New Rx FSA rule deemed operationally impossible by industry thought leaders
WASHINGTON — A panel of healthcare thought leaders has concluded that a recent IRS rule change going into effect Jan. 14, 2011, will demand retail system challenges that are operationally impossible to overcome in the limited time frame required.
And the National Association of Chain Drug Stores couldn’t agree more.
The new rule is the requirement of a written prescription to qualify over-the-counter medicines as reimbursable medical expenses through the use of pre-tax flexible spending accounts. Before, a consumer would just have to swipe his or her FSA debit card when making an eligible OTC purchase. Now he or she has to make a doctor’s visit and get a prescription.
“We see this as a threat to consumer access and choice at a time when we need our citizens to be more engaged in managing their health and the cost of care,” stated Jon Comola, executive director of the Foundation for HealthSmart Consumers. According to foundation researchers, the resulting costs could reach $2.5 billion annually if doctor visits and lab tests are incurred by even 10% of the insured population; potential new pharmacy costs could reach $3 billion annually.
NACDS is concerned that current IRS guidance would prohibit the use of debit cards in the purchase of not only any prescribed OTC medicine, but also any prescription-only therapy. “Currently, there is no robust interaction between pharmacy dispensing systems and IIAS systems,” NACDS stated. The Inventory Information Approval System is used to substantiate purchases for flexible spending accounts.
“IIAS systems cannot distinguish between a medication for which a prescription is required and an OTC that has been prescribed,” NACDS explained. “As a result, a prohibition on using debit cards for prescribed OTC medications could have the practical effect of prohibiting the use of debit cards for all prescribed medications.”
Daryl Beck joins Emerson
WAYNE, Pa. The Emerson Group recently announced that 37-year industry veteran Daryl Beck has joined the company and will manage the company’s military sales business, as well as call on Walmart.
“Over his career, [Beck] has called on major wholesale and retail accounts, including Walmart, Sam’s, JC Penney, Eckerd Drug, Family Dollar Stores, Fox Meyer and Sally Beauty,” stated Rick Wellinger, Emerson president. “[Beck] has developed a true understanding of the logistical side of Walmart’s business and works closely with replenishment to ensure optimal service levels for our Walmart clients. He is a key contributor to our success at our largest retailer.”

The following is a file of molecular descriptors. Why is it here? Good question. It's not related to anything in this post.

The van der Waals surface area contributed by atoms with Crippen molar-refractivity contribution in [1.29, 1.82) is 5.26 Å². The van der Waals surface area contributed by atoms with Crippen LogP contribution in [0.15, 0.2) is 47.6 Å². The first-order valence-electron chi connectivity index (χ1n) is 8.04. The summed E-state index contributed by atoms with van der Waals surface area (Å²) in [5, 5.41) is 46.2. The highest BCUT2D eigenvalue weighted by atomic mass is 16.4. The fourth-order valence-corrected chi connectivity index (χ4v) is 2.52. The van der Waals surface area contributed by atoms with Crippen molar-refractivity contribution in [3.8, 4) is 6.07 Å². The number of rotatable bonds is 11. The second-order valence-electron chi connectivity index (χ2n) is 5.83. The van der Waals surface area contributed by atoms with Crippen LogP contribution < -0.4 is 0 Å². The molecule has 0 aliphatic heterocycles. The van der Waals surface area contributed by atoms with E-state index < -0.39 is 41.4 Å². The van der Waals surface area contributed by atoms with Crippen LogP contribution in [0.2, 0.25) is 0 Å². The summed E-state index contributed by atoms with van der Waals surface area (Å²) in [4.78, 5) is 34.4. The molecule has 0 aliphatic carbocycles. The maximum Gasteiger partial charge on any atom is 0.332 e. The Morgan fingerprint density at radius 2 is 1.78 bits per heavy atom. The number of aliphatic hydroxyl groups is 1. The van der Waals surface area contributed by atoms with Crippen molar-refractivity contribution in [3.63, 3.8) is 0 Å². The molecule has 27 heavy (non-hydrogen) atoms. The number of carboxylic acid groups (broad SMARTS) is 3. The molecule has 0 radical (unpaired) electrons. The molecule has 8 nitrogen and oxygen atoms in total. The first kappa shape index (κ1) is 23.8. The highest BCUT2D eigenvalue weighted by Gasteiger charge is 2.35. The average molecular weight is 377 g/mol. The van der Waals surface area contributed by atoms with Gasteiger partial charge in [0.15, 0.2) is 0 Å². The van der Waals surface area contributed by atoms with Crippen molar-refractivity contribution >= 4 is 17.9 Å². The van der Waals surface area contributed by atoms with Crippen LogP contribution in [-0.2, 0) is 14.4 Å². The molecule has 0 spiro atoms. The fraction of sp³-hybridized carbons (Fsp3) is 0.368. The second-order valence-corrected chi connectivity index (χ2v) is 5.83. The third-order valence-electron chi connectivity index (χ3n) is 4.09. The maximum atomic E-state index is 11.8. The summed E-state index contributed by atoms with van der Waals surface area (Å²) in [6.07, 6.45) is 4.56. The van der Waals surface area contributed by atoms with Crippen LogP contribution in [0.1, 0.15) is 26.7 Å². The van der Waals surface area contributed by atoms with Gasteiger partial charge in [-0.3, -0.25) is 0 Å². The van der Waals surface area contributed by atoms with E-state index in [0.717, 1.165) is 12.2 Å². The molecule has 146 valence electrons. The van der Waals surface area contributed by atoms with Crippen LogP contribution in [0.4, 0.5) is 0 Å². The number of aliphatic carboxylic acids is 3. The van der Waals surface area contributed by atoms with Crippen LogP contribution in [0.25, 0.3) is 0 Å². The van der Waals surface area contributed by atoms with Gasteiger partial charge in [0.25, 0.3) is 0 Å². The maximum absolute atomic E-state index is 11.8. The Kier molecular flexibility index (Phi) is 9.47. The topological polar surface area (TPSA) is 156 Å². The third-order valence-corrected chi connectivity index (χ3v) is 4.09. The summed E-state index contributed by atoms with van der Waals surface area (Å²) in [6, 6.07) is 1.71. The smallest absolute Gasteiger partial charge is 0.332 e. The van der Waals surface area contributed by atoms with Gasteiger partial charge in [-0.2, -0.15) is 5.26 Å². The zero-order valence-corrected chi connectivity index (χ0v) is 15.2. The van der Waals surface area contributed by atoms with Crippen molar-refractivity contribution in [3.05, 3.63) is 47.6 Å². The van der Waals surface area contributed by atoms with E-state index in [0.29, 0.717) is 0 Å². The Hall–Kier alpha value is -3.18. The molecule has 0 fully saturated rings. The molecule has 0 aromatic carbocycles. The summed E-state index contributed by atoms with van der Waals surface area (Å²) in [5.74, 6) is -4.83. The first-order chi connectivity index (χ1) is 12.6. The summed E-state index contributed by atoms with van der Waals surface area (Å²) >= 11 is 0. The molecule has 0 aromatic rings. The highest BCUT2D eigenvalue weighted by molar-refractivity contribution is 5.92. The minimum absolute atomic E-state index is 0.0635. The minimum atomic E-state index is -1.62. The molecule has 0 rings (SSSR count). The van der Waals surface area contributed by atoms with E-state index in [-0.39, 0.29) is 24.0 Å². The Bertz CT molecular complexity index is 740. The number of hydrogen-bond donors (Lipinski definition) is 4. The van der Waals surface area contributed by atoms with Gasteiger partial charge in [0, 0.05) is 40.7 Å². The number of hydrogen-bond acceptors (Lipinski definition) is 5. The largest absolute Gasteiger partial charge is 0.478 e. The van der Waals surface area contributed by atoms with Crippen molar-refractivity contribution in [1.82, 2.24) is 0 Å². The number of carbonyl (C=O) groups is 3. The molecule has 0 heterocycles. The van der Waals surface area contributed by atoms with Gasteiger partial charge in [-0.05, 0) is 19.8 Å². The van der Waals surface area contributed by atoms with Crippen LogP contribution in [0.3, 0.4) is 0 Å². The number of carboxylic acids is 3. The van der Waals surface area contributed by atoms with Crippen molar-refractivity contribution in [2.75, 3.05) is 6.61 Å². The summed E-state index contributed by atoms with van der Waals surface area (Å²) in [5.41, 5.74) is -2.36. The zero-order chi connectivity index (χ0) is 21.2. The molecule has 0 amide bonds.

Beck first joined Hynes Sales in 1973. He assumed responsibility for calling on Walmart, which had 225 stores at that time, in 1978. The following year, he was promoted to general manager of Hynes’ Southwest division and held that position until 2008, when Acosta acquired Hynes. Since then, Beck has served as a director for Acosta, continuing to call on Walmart headquarters. He also has called on the Army and Air Force Exchange Service for the past 10 years.
Beck is a graduate of Georgia State University and will continue to live in the Dallas area.
Eboost launches ‘berry’ good energy shot
NEW YORK Eboost on Thursday launched its super berry liquid shot, formulated with a host of vitamins, minerals and antioxidants, including vitamins C, D, B6 and B12, folic acid, niacin, selenium, chromium, zinc and green tea. The 15-calorie beverage also is formulated with nutrient-rich superfruits, including pure extracts of blueberry, blackberry, pomegranate, mango, acai, maqui berry and grapeseed.
The new ready-to-drink energy beverage is available in four flavors — citrus orange, pink lemonade, acai pomegranate and super berry. It’s available as effervescent powder packets, tablets and liquid shot forms at select retailers, including Bed, Bath & Beyond and Duane Reade.